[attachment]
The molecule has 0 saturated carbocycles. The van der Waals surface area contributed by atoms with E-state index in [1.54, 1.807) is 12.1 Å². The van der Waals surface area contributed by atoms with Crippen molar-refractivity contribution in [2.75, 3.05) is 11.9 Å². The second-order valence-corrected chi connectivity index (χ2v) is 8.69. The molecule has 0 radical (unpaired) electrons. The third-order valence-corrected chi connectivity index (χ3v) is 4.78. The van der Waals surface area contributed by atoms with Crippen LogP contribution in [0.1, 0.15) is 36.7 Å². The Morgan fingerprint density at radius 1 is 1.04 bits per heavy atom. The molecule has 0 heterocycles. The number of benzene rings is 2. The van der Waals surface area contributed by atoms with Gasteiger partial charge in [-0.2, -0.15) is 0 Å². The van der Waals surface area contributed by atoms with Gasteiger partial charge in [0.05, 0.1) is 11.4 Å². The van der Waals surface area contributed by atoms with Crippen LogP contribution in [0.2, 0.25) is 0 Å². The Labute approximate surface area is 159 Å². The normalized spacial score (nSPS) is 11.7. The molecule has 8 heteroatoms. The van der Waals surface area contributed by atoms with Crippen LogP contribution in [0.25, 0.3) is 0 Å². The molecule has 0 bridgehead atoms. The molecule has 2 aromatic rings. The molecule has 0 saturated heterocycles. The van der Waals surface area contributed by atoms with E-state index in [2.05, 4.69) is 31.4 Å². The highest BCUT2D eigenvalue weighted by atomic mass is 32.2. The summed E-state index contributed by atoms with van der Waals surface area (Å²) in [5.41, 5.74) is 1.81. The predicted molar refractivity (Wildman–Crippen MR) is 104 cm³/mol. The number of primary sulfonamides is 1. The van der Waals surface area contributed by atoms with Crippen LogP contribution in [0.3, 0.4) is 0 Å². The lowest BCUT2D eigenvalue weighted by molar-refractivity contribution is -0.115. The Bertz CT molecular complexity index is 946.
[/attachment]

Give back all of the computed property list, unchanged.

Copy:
The molecule has 0 saturated carbocycles. The van der Waals surface area contributed by atoms with E-state index in [1.54, 1.807) is 12.1 Å². The van der Waals surface area contributed by atoms with Crippen molar-refractivity contribution in [2.75, 3.05) is 11.9 Å². The second-order valence-corrected chi connectivity index (χ2v) is 8.69. The molecule has 0 radical (unpaired) electrons. The third-order valence-corrected chi connectivity index (χ3v) is 4.78. The van der Waals surface area contributed by atoms with Crippen LogP contribution in [0.1, 0.15) is 36.7 Å². The Morgan fingerprint density at radius 1 is 1.04 bits per heavy atom. The molecule has 0 heterocycles. The number of benzene rings is 2. The van der Waals surface area contributed by atoms with Gasteiger partial charge in [-0.2, -0.15) is 0 Å². The van der Waals surface area contributed by atoms with Gasteiger partial charge in [0.05, 0.1) is 11.4 Å². The van der Waals surface area contributed by atoms with Crippen LogP contribution in [0.2, 0.25) is 0 Å². The Labute approximate surface area is 159 Å². The normalized spacial score (nSPS) is 11.7. The molecule has 8 heteroatoms. The van der Waals surface area contributed by atoms with Crippen LogP contribution in [0.25, 0.3) is 0 Å². The molecule has 0 bridgehead atoms. The molecule has 2 aromatic rings. The molecule has 0 saturated heterocycles. The van der Waals surface area contributed by atoms with E-state index in [2.05, 4.69) is 31.4 Å². The highest BCUT2D eigenvalue weighted by atomic mass is 32.2. The summed E-state index contributed by atoms with van der Waals surface area (Å²) in [5.41, 5.74) is 1.81. The predicted molar refractivity (Wildman–Crippen MR) is 104 cm³/mol. The number of primary sulfonamides is 1. The van der Waals surface area contributed by atoms with Crippen LogP contribution in [0.3, 0.4) is 0 Å². The lowest BCUT2D eigenvalue weighted by molar-refractivity contribution is -0.115. The Bertz CT molecular complexity index is 946.